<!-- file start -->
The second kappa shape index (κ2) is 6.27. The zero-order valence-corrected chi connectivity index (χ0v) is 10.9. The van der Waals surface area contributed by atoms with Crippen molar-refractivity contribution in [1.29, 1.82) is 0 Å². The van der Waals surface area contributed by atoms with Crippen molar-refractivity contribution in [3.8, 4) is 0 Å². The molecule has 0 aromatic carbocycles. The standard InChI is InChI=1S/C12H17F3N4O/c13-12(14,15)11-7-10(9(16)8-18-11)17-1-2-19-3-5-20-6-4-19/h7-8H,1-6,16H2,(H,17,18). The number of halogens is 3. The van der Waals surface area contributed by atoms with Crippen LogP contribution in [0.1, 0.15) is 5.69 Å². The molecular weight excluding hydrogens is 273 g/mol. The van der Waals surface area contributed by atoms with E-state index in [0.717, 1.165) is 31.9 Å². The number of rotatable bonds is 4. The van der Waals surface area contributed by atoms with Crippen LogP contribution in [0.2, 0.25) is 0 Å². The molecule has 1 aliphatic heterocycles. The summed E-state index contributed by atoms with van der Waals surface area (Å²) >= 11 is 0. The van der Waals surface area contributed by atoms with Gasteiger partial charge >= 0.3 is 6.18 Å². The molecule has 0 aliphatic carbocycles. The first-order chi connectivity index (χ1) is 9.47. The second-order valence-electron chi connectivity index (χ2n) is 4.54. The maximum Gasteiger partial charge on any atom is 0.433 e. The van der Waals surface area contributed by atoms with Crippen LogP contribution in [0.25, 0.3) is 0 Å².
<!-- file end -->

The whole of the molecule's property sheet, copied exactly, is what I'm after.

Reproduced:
The second kappa shape index (κ2) is 6.27. The zero-order valence-corrected chi connectivity index (χ0v) is 10.9. The van der Waals surface area contributed by atoms with Crippen molar-refractivity contribution in [1.29, 1.82) is 0 Å². The van der Waals surface area contributed by atoms with Crippen molar-refractivity contribution in [3.8, 4) is 0 Å². The molecule has 0 aromatic carbocycles. The standard InChI is InChI=1S/C12H17F3N4O/c13-12(14,15)11-7-10(9(16)8-18-11)17-1-2-19-3-5-20-6-4-19/h7-8H,1-6,16H2,(H,17,18). The number of halogens is 3. The van der Waals surface area contributed by atoms with Crippen LogP contribution in [0.1, 0.15) is 5.69 Å². The molecular weight excluding hydrogens is 273 g/mol. The van der Waals surface area contributed by atoms with E-state index in [0.717, 1.165) is 31.9 Å². The number of rotatable bonds is 4. The van der Waals surface area contributed by atoms with Crippen LogP contribution in [0.2, 0.25) is 0 Å². The molecule has 1 aliphatic heterocycles. The summed E-state index contributed by atoms with van der Waals surface area (Å²) >= 11 is 0. The van der Waals surface area contributed by atoms with Gasteiger partial charge >= 0.3 is 6.18 Å². The molecule has 0 aliphatic carbocycles. The first-order chi connectivity index (χ1) is 9.47. The second-order valence-electron chi connectivity index (χ2n) is 4.54. The maximum Gasteiger partial charge on any atom is 0.433 e. The van der Waals surface area contributed by atoms with Crippen LogP contribution in [0.25, 0.3) is 0 Å².